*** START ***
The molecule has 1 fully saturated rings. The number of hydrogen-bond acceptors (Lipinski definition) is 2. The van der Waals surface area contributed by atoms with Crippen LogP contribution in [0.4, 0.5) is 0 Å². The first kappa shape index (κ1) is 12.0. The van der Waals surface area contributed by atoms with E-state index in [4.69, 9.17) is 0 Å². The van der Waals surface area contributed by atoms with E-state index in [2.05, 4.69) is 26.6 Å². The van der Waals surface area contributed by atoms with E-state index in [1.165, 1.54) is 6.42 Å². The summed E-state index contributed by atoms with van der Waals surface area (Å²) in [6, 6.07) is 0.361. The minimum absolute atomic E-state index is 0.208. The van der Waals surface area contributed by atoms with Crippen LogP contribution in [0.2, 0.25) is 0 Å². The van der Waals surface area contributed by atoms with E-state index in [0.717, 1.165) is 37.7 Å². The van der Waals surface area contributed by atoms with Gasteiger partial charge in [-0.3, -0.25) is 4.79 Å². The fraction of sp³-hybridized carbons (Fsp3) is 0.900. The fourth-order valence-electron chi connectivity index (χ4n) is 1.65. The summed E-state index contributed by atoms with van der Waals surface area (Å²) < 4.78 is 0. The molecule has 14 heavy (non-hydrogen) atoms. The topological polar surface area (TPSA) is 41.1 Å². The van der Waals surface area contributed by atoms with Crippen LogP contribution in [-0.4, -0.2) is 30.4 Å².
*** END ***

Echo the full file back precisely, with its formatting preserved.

The molecule has 1 fully saturated rings. The number of hydrogen-bond acceptors (Lipinski definition) is 2. The van der Waals surface area contributed by atoms with Crippen LogP contribution in [0.4, 0.5) is 0 Å². The first kappa shape index (κ1) is 12.0. The van der Waals surface area contributed by atoms with E-state index in [4.69, 9.17) is 0 Å². The van der Waals surface area contributed by atoms with E-state index in [2.05, 4.69) is 26.6 Å². The van der Waals surface area contributed by atoms with E-state index in [1.165, 1.54) is 6.42 Å². The summed E-state index contributed by atoms with van der Waals surface area (Å²) in [6, 6.07) is 0.361. The minimum absolute atomic E-state index is 0.208. The van der Waals surface area contributed by atoms with Crippen LogP contribution in [0.2, 0.25) is 0 Å². The van der Waals surface area contributed by atoms with E-state index in [0.717, 1.165) is 37.7 Å². The van der Waals surface area contributed by atoms with Gasteiger partial charge in [-0.3, -0.25) is 4.79 Å². The fraction of sp³-hybridized carbons (Fsp3) is 0.900. The fourth-order valence-electron chi connectivity index (χ4n) is 1.65. The summed E-state index contributed by atoms with van der Waals surface area (Å²) < 4.78 is 0. The molecule has 14 heavy (non-hydrogen) atoms. The topological polar surface area (TPSA) is 41.1 Å². The van der Waals surface area contributed by atoms with Crippen LogP contribution in [-0.4, -0.2) is 30.4 Å².